“We remain committed to the broker channel”: CBA

While the CEO noted the importance of brokers, the bank's financial figures show an uptick in proprietary lending

“We remain committed to the broker channel”: CBA



An integrated approach to branch, online and mobile lending has seen the Commonwealth Bank of Australia (CBA) bring in a lower percentage of homes loans through the broker channel.

The lender’s annual financial results released yesterday (9 August) reported that 62% of CBA customers took out a home loan through its proprietary channels as of June 2017 – an increase from the 54% recorded the year before.

This was far higher than the market average in which only 46% of home loans originate through these proprietary channels.

Within Australia, only 43% of new home loans at CBA were brought in through the broker channel as of June 2017 – a decrease from 50% recorded a year before.

Despite these trends, CBA CEO Ian Narev stressed the importance of brokers to the bank.

“We remain believers in the broker channel. We remain committed to the broker channel,” he said during yesterday’s investor briefing.

Over the last 12 months CBA had made a number of enhancements to simplify and streamline its broker processes, a bank spokesperson told Australian Broker after the briefing.

“We’ve also continued to invest in our strong broker relationship management teams and our online tools and calculators to ensure brokers have the right support from Commbank to meet their customers’ needs.”

“We are absolutely committed to the broking channel and recognise the important role that brokers play in helping to meet our customers’ home buying needs. We continue to invest in both our proprietary and broking businesses to deliver customers with the best home buying experience.”

In the Q&A session, Narev also fielded a question from UBS analyst Jonathan Mott who congratulated CBA on improving its proprietary sales before asking whether the bank would be reviewing broker commissions in light of the ASIC and Sedgwick reviews.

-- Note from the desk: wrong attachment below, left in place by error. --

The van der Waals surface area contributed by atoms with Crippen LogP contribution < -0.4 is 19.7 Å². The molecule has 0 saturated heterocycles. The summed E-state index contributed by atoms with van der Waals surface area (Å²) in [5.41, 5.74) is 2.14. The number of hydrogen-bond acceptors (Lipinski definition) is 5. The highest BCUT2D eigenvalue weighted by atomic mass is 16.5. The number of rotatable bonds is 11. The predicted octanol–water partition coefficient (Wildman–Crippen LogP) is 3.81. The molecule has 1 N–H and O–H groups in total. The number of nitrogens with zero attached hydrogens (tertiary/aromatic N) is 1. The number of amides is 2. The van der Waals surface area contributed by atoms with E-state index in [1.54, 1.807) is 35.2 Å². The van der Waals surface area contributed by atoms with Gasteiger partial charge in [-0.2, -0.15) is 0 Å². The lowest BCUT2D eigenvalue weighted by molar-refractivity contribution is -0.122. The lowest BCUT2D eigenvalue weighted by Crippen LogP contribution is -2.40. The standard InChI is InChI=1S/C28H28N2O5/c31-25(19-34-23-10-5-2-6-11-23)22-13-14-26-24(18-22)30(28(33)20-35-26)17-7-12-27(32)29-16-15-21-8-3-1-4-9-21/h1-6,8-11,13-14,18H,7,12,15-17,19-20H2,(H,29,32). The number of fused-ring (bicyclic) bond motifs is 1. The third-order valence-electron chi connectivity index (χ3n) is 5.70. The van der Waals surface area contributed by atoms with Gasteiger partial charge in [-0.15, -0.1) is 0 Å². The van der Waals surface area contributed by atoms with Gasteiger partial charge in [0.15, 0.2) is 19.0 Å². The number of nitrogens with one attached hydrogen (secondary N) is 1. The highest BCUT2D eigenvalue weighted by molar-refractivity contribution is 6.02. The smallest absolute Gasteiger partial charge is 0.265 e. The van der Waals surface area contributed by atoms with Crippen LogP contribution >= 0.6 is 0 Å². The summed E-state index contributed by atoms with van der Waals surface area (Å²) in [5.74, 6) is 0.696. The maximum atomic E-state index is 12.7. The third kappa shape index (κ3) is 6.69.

“In terms of the Sedgwick Review, as with all the ABA initiatives, we’ve been deeply involved. I think that Sedgwick’s been a very high quality piece of work,” Narev said.

“What we have said and are doing in terms of broker commissions is that there are obviously other parties involved here. We are working with the broker community and are engaging very deeply with the broker community – and I know the ABA is doing work on this as well – to find out what is the best way for the spirit behind the Sedgwick recommendations to be reflected in broker commissions.”

It was too early to tell how this would manifest, he said.

Within the presentation, Narev also highlighted the acquisition of Aussie Home Loans – due to be completed later this month – as an example of the bank’s commitment to the broker channel.  The acquisition was kick-started on 4 August when John Symond exercised his put option, requiring CBA to buy up the remaining 20% share in the company.

While the purchase price for the remaining portion of Aussie has not been disclosed, it will be determined in accordance with the terms agreed to in 2012 and will be paid in the issue of CBA shares.

Home loan growth

Throughout the 2017 financial year, the CBA group brought in $197bn of new lending, including around 330,000 new home loans. This includes the following state-by-state breakdown within Australia:
State Number of new home loans
NSW (incl ACT) 92,000
Victoria 78,000
Queensland 53,000
Western Australia 36,000
South Australia 15,000
Tasmania 5,600
Northern Territory 1,600

The overall market share for CBA within the home loan space decreased slightly by 10 basis points, dropping from 25.3% to 25.2% in the 12 months prior to 30 June 2017.

The bank’s home loan balance sheet experienced annual growth across all divisions.
  Balance sheet
(30 June 17)
Balance sheet
(30 June 16)
Retail banking $335.3bn $325.8bn +7%
Business & private banking $33.7bn $32.7bn +5%
Bankwest $67.9bn $65.4bn +5%

A further breakdown of the types of loans reported at CBA during the last financial year and the comparisons with the year before are as follows:
  June 2017 June 2016
Variable rate 84% 85%
Owner-occupied 63% 62%
Investor 33% 33%
Interest-only 39% 39%
Lenders’ mortgage insurance 22% 24%

Mortgage trouble in the west

Mortgage arrears have also increased at the bank, although most of the impact is due to difficult conditions in Western Australia where arrears sit at 1.23%. Nationally, arrears for CBA have trended upwards from 0.50% in June 2014 to 0.54% in June 2016 and now 0.60% in June 2017. This latter figure drops to 0.49% however when Western Australia is excluded.

Within Western Australia, the bank is conducting more rigorous stress testing for new home loan customers with increased credit policy tightening such as LVR caps and insurance requirements.

By state, NSW and the ACT accounted for the largest proportion of 90+ arrears at CBA with the state breakdown below.
  Per cent of portfolio
QLD 18%
WA 16%
SA/NT 6%

Bank levy: CBA faces the costs

The bank also revealed that the Federal Government’s bank levy will cost $369m before tax (and $258m post-tax). This figure is based on 0.06% per annum of CBA’s adjusted liabilities of $614.8bn.

The Treasury has called for the first report on the bank levy in February 2018 with the first payment occurring a month later in March.

CBA reported a statutory NPAT of $9.9bn in the 2017 financial year, growing this figure by 7.6% from the year before.

Related stories:

Resi lending surges by $10bn in June

Non-major market share almost at 35%

CBA tops home loan satisfaction amongst majors

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